Category Archives: British in Germany

Jane Golding speaks for BiG before a Bundestag Committee

The German Parliamentary Committee for the European Union has heard from Expert Witnesses about the Withdrawal Agreement between the EU and the UK. Jane Golding attended to provide evidence on the impact of Brexit on UK nationals living and working in Germany.

Although she chose to speak in English, the recording of the event contains only the German translation.

Her contributions can be seen at 32:30 (following the question from the German MP) and for a second time at 1:10:40 on the Bundestag Mediathek Website with a report (in German) of the proceeding also on the Bundestag Website.

British in Germany also provided written evidence what can also be found on the Bundestag Website as part of the entire written contributions.

 

Unofficial translation of BMI FAQs on residence after Brexit

Below is our unofficial translation of the BMI’s FAQs on residency issues related to BrexitHowever since publication the BMI has also produced its own official translation which can be found on their website.

Here you will find information on the plans of the Federal Ministry of the Interior, Building and Community (BMI) on the residence rights of British nationals living in Germany and their family members, as well as measures for those applying for citizenship.

What is the legal status of British nationals and their family members until 29 March 2019? What can I do now if I am affected?

Until the UK leaves the EU, British nationals and their family members retain their freedom of movement. However, the general obligation to register at your local registration office applies.

Some immigration authorities [federal Foreigners Registration Offices] are planning a voluntary registration process to reach affected citizens better and to inform them about their rights. We will keep you informed.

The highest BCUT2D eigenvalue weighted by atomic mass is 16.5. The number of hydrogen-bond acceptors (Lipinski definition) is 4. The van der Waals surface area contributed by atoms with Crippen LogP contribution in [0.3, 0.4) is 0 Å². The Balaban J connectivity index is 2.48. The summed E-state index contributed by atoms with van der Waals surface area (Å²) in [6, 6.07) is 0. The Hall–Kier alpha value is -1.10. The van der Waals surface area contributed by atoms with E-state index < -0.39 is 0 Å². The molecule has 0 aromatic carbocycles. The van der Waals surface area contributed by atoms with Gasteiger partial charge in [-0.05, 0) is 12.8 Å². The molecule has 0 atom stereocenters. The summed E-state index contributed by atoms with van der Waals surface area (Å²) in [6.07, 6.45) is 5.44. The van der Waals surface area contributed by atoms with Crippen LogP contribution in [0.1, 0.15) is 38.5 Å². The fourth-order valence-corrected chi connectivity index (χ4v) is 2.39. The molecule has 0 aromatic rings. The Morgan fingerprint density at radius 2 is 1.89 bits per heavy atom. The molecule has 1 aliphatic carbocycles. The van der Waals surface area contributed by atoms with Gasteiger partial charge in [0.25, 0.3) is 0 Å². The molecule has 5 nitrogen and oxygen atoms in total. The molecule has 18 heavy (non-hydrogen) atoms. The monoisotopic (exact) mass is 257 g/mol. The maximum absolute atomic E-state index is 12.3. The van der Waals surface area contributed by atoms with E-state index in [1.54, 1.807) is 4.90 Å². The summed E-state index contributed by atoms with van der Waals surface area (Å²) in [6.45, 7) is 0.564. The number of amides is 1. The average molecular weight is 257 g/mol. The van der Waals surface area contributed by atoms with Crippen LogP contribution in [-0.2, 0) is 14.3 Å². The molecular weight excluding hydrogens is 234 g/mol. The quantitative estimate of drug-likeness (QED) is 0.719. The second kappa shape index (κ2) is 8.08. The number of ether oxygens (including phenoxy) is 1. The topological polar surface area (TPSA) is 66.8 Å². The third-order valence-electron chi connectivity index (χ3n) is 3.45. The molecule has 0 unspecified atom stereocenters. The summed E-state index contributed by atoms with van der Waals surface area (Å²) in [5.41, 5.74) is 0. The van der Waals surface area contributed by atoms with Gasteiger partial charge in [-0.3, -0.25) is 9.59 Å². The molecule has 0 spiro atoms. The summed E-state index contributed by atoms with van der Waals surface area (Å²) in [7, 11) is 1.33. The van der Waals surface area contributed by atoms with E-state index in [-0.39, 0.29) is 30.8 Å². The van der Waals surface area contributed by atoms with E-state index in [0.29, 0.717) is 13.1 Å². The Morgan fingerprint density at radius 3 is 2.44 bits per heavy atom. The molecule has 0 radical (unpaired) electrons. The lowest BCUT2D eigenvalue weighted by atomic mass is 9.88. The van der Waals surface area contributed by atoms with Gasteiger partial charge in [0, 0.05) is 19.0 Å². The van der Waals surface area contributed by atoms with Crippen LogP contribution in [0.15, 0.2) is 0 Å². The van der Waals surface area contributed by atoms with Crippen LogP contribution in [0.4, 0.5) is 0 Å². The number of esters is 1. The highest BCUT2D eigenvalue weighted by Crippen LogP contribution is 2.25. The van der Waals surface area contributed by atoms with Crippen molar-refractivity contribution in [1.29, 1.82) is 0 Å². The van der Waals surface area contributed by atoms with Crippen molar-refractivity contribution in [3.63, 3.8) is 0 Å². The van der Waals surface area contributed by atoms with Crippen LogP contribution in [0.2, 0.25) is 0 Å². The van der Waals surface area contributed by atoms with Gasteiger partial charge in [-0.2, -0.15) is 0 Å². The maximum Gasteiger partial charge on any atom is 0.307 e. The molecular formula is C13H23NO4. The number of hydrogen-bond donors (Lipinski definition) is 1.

What happens if the UK leaves with a deal?

If the withdrawal agreement is concluded, there will be a two-year transitional period until 31 December 2020, immediately after the departure on 29 March 2019. During this period, Britain will continue to be treated as an EU Member State. EU free movement rules continue to apply during this period.

Broadly speaking, the withdrawal agreement provides affected citizens with the life-long retention of rights associated with freedom of movement. At the end of the transition period, eligible British and EU nationals and their family members are entitled to reside in the EU or in Great Britain.

If you are a British citizen (or a family member of a British citizen) who moved to Germany before 31 December 2020, you will most likely be able to refer to the withdrawal agreement. For this you will have to apply to the Foreigners Registration Office (Ausländerbehörde) responsible for you, and if you have not already done so, you will have to register at your local Residents Registration Office as proof of your residence. Some immigration authorities are already planning a voluntary registration/application procedure before the departure date.

What happens if there is no deal? Will the British have to leave Germany immediately?

No, no British citizen will have to leave Germany immediately in the case of ‘no deal’. The Federal Government is planning a transitional period of initially three months, which can be extended. During this time, British citizens and their family members will be able to continue to live and work in Germany without a residence permit.

To stay longer, however, all those affected are required to apply at their local office for a residence permit before the end of the transitional period and, if they have not yet done so, to register at their local Foreigners Registration Office. During the time from the application to the decision, further stay is allowed.